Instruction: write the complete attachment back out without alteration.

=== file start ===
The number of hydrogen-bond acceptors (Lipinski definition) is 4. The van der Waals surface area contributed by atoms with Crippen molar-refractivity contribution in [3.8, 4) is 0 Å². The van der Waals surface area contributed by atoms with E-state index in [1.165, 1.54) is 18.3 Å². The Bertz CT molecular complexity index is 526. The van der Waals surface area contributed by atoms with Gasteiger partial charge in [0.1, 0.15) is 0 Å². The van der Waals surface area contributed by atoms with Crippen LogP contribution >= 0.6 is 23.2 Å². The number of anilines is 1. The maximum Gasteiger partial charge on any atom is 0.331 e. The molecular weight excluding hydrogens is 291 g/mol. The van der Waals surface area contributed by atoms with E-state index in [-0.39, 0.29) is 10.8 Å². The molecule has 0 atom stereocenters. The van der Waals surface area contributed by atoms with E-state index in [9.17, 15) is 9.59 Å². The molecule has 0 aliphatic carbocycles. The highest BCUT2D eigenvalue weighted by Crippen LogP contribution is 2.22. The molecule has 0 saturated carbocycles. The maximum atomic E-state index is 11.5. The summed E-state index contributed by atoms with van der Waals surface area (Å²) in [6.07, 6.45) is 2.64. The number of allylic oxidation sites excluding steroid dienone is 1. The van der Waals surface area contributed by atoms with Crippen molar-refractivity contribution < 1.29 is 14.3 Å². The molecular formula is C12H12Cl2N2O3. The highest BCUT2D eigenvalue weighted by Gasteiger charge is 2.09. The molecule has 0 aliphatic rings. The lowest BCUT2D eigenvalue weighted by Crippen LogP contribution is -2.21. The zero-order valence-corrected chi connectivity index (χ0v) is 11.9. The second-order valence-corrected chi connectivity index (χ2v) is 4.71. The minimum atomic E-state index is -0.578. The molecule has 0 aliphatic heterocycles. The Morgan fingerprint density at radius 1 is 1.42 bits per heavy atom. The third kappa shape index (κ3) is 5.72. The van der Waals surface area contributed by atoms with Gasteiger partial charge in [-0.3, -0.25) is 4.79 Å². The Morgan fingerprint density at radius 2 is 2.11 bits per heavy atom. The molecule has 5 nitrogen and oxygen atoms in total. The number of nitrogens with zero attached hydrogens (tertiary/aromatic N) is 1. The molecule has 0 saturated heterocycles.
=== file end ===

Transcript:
The number of hydrogen-bond acceptors (Lipinski definition) is 4. The van der Waals surface area contributed by atoms with Crippen molar-refractivity contribution in [3.8, 4) is 0 Å². The van der Waals surface area contributed by atoms with E-state index in [1.165, 1.54) is 18.3 Å². The Bertz CT molecular complexity index is 526. The van der Waals surface area contributed by atoms with Gasteiger partial charge in [0.1, 0.15) is 0 Å². The van der Waals surface area contributed by atoms with Crippen LogP contribution >= 0.6 is 23.2 Å². The number of anilines is 1. The maximum Gasteiger partial charge on any atom is 0.331 e. The molecular weight excluding hydrogens is 291 g/mol. The van der Waals surface area contributed by atoms with E-state index in [-0.39, 0.29) is 10.8 Å². The molecule has 0 atom stereocenters. The van der Waals surface area contributed by atoms with E-state index in [9.17, 15) is 9.59 Å². The molecule has 0 aliphatic carbocycles. The highest BCUT2D eigenvalue weighted by Crippen LogP contribution is 2.22. The molecule has 0 saturated carbocycles. The maximum atomic E-state index is 11.5. The summed E-state index contributed by atoms with van der Waals surface area (Å²) in [6.07, 6.45) is 2.64. The number of allylic oxidation sites excluding steroid dienone is 1. The van der Waals surface area contributed by atoms with Crippen molar-refractivity contribution < 1.29 is 14.3 Å². The molecular formula is C12H12Cl2N2O3. The highest BCUT2D eigenvalue weighted by Gasteiger charge is 2.09. The molecule has 0 aliphatic rings. The lowest BCUT2D eigenvalue weighted by Crippen LogP contribution is -2.21. The zero-order valence-corrected chi connectivity index (χ0v) is 11.9. The second-order valence-corrected chi connectivity index (χ2v) is 4.71. The minimum atomic E-state index is -0.578. The molecule has 0 aliphatic heterocycles. The Morgan fingerprint density at radius 1 is 1.42 bits per heavy atom. The third kappa shape index (κ3) is 5.72. The van der Waals surface area contributed by atoms with Gasteiger partial charge in [-0.3, -0.25) is 4.79 Å². The Morgan fingerprint density at radius 2 is 2.11 bits per heavy atom. The molecule has 5 nitrogen and oxygen atoms in total. The number of nitrogens with zero attached hydrogens (tertiary/aromatic N) is 1. The molecule has 0 saturated heterocycles.